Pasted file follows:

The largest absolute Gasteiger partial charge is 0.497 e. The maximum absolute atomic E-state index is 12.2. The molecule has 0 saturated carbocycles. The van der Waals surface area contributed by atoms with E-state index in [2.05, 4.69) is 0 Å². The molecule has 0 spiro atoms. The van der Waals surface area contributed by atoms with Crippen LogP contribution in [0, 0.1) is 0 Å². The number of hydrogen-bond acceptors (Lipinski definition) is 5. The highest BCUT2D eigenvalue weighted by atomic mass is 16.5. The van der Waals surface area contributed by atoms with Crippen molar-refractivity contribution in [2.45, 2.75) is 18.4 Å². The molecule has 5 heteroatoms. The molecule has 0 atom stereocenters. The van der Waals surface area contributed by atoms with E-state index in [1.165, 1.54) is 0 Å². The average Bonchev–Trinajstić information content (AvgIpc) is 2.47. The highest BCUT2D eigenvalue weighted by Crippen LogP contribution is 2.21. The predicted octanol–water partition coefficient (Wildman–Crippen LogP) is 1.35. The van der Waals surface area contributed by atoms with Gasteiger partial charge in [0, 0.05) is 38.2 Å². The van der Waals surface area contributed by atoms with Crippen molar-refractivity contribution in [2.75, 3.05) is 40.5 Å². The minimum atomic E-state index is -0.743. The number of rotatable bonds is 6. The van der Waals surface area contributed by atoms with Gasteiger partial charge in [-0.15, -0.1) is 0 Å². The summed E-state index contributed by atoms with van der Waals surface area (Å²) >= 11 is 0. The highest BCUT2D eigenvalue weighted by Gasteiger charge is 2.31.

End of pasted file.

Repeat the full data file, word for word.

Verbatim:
The largest absolute Gasteiger partial charge is 0.497 e. The maximum absolute atomic E-state index is 12.2. The molecule has 0 saturated carbocycles. The van der Waals surface area contributed by atoms with E-state index in [2.05, 4.69) is 0 Å². The molecule has 0 spiro atoms. The van der Waals surface area contributed by atoms with Crippen LogP contribution in [0, 0.1) is 0 Å². The number of hydrogen-bond acceptors (Lipinski definition) is 5. The highest BCUT2D eigenvalue weighted by atomic mass is 16.5. The van der Waals surface area contributed by atoms with Crippen molar-refractivity contribution in [2.45, 2.75) is 18.4 Å². The molecule has 5 heteroatoms. The molecule has 0 atom stereocenters. The van der Waals surface area contributed by atoms with E-state index in [1.165, 1.54) is 0 Å². The average Bonchev–Trinajstić information content (AvgIpc) is 2.47. The highest BCUT2D eigenvalue weighted by Crippen LogP contribution is 2.21. The predicted octanol–water partition coefficient (Wildman–Crippen LogP) is 1.35. The van der Waals surface area contributed by atoms with Gasteiger partial charge in [0, 0.05) is 38.2 Å². The van der Waals surface area contributed by atoms with Crippen molar-refractivity contribution in [2.75, 3.05) is 40.5 Å². The minimum atomic E-state index is -0.743. The number of rotatable bonds is 6. The van der Waals surface area contributed by atoms with Gasteiger partial charge in [-0.15, -0.1) is 0 Å². The summed E-state index contributed by atoms with van der Waals surface area (Å²) >= 11 is 0. The highest BCUT2D eigenvalue weighted by Gasteiger charge is 2.31.